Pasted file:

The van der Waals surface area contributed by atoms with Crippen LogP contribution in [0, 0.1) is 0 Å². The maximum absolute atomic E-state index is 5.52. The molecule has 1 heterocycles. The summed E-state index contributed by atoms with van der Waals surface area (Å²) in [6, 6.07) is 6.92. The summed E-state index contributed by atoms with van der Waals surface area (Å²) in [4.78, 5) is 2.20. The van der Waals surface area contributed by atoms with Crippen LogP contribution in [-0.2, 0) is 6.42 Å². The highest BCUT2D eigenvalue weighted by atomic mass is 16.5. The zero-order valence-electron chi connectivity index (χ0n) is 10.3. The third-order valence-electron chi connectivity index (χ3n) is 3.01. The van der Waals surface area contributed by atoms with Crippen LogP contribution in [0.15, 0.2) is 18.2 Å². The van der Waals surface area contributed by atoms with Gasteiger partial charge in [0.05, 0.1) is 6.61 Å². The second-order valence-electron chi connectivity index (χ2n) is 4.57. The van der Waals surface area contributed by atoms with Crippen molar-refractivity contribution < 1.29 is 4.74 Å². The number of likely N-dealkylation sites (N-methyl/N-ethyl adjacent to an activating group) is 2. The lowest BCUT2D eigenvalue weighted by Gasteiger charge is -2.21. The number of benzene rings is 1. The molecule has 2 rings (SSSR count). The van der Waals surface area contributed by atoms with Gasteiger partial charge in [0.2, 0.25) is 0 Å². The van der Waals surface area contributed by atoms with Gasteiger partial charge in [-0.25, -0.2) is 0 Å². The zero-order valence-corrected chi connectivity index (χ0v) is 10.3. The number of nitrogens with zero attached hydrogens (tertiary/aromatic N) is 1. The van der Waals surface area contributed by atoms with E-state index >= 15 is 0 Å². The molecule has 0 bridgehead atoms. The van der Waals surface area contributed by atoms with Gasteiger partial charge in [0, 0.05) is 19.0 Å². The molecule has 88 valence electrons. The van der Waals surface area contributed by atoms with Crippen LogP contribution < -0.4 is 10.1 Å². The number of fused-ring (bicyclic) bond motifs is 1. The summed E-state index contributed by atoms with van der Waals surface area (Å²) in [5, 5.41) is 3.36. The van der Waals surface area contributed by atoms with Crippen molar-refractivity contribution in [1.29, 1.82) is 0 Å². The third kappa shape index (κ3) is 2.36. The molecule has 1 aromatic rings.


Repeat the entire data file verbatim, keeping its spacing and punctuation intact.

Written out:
The van der Waals surface area contributed by atoms with Crippen LogP contribution in [0, 0.1) is 0 Å². The maximum absolute atomic E-state index is 5.52. The molecule has 1 heterocycles. The summed E-state index contributed by atoms with van der Waals surface area (Å²) in [6, 6.07) is 6.92. The summed E-state index contributed by atoms with van der Waals surface area (Å²) in [4.78, 5) is 2.20. The van der Waals surface area contributed by atoms with Crippen LogP contribution in [-0.2, 0) is 6.42 Å². The highest BCUT2D eigenvalue weighted by atomic mass is 16.5. The zero-order valence-electron chi connectivity index (χ0n) is 10.3. The third-order valence-electron chi connectivity index (χ3n) is 3.01. The van der Waals surface area contributed by atoms with Crippen LogP contribution in [0.15, 0.2) is 18.2 Å². The van der Waals surface area contributed by atoms with Gasteiger partial charge in [0.05, 0.1) is 6.61 Å². The second-order valence-electron chi connectivity index (χ2n) is 4.57. The van der Waals surface area contributed by atoms with Crippen molar-refractivity contribution < 1.29 is 4.74 Å². The number of likely N-dealkylation sites (N-methyl/N-ethyl adjacent to an activating group) is 2. The lowest BCUT2D eigenvalue weighted by Gasteiger charge is -2.21. The number of benzene rings is 1. The molecule has 2 rings (SSSR count). The van der Waals surface area contributed by atoms with Gasteiger partial charge in [0.2, 0.25) is 0 Å². The van der Waals surface area contributed by atoms with Gasteiger partial charge in [-0.25, -0.2) is 0 Å². The zero-order valence-corrected chi connectivity index (χ0v) is 10.3. The number of nitrogens with zero attached hydrogens (tertiary/aromatic N) is 1. The van der Waals surface area contributed by atoms with E-state index >= 15 is 0 Å². The molecule has 0 bridgehead atoms. The van der Waals surface area contributed by atoms with Gasteiger partial charge in [0, 0.05) is 19.0 Å². The molecule has 88 valence electrons. The van der Waals surface area contributed by atoms with Crippen LogP contribution < -0.4 is 10.1 Å². The number of fused-ring (bicyclic) bond motifs is 1. The summed E-state index contributed by atoms with van der Waals surface area (Å²) in [5, 5.41) is 3.36. The van der Waals surface area contributed by atoms with Crippen molar-refractivity contribution in [1.29, 1.82) is 0 Å². The third kappa shape index (κ3) is 2.36. The molecule has 1 aromatic rings.